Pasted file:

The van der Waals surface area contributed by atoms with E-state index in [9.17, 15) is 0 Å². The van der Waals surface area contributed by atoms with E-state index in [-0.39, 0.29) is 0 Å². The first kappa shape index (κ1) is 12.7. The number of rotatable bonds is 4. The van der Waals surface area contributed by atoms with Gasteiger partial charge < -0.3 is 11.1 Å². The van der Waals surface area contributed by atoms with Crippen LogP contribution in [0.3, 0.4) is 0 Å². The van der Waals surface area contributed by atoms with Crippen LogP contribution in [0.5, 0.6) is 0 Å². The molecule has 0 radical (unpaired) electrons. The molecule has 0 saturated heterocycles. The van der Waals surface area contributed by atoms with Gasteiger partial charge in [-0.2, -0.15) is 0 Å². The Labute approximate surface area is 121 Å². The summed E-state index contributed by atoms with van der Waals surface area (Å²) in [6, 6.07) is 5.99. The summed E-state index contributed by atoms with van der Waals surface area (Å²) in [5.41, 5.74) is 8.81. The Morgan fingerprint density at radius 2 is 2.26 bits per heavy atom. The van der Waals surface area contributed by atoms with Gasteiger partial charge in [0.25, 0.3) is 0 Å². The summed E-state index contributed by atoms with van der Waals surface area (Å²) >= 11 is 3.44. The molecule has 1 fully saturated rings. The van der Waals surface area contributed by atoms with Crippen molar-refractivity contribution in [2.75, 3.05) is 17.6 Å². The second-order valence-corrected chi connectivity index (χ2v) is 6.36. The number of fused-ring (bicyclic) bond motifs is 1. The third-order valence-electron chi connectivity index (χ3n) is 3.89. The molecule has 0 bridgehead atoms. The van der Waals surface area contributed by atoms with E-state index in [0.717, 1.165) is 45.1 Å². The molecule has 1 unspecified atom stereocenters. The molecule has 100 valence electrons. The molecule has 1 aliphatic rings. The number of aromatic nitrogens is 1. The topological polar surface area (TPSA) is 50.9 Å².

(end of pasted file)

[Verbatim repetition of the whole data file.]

The van der Waals surface area contributed by atoms with E-state index in [9.17, 15) is 0 Å². The van der Waals surface area contributed by atoms with E-state index in [-0.39, 0.29) is 0 Å². The first kappa shape index (κ1) is 12.7. The number of rotatable bonds is 4. The van der Waals surface area contributed by atoms with Gasteiger partial charge < -0.3 is 11.1 Å². The van der Waals surface area contributed by atoms with Crippen LogP contribution in [0.3, 0.4) is 0 Å². The van der Waals surface area contributed by atoms with Crippen LogP contribution in [0.5, 0.6) is 0 Å². The molecule has 0 radical (unpaired) electrons. The molecule has 0 saturated heterocycles. The van der Waals surface area contributed by atoms with Gasteiger partial charge in [-0.2, -0.15) is 0 Å². The Labute approximate surface area is 121 Å². The summed E-state index contributed by atoms with van der Waals surface area (Å²) in [6, 6.07) is 5.99. The summed E-state index contributed by atoms with van der Waals surface area (Å²) in [5.41, 5.74) is 8.81. The Morgan fingerprint density at radius 2 is 2.26 bits per heavy atom. The van der Waals surface area contributed by atoms with Gasteiger partial charge in [0.25, 0.3) is 0 Å². The summed E-state index contributed by atoms with van der Waals surface area (Å²) >= 11 is 3.44. The molecule has 1 fully saturated rings. The van der Waals surface area contributed by atoms with Crippen molar-refractivity contribution in [2.75, 3.05) is 17.6 Å². The second-order valence-corrected chi connectivity index (χ2v) is 6.36. The number of fused-ring (bicyclic) bond motifs is 1. The third-order valence-electron chi connectivity index (χ3n) is 3.89. The molecule has 0 bridgehead atoms. The van der Waals surface area contributed by atoms with E-state index in [0.717, 1.165) is 45.1 Å². The molecule has 1 unspecified atom stereocenters. The molecule has 100 valence electrons. The molecule has 1 aliphatic rings. The number of aromatic nitrogens is 1. The topological polar surface area (TPSA) is 50.9 Å².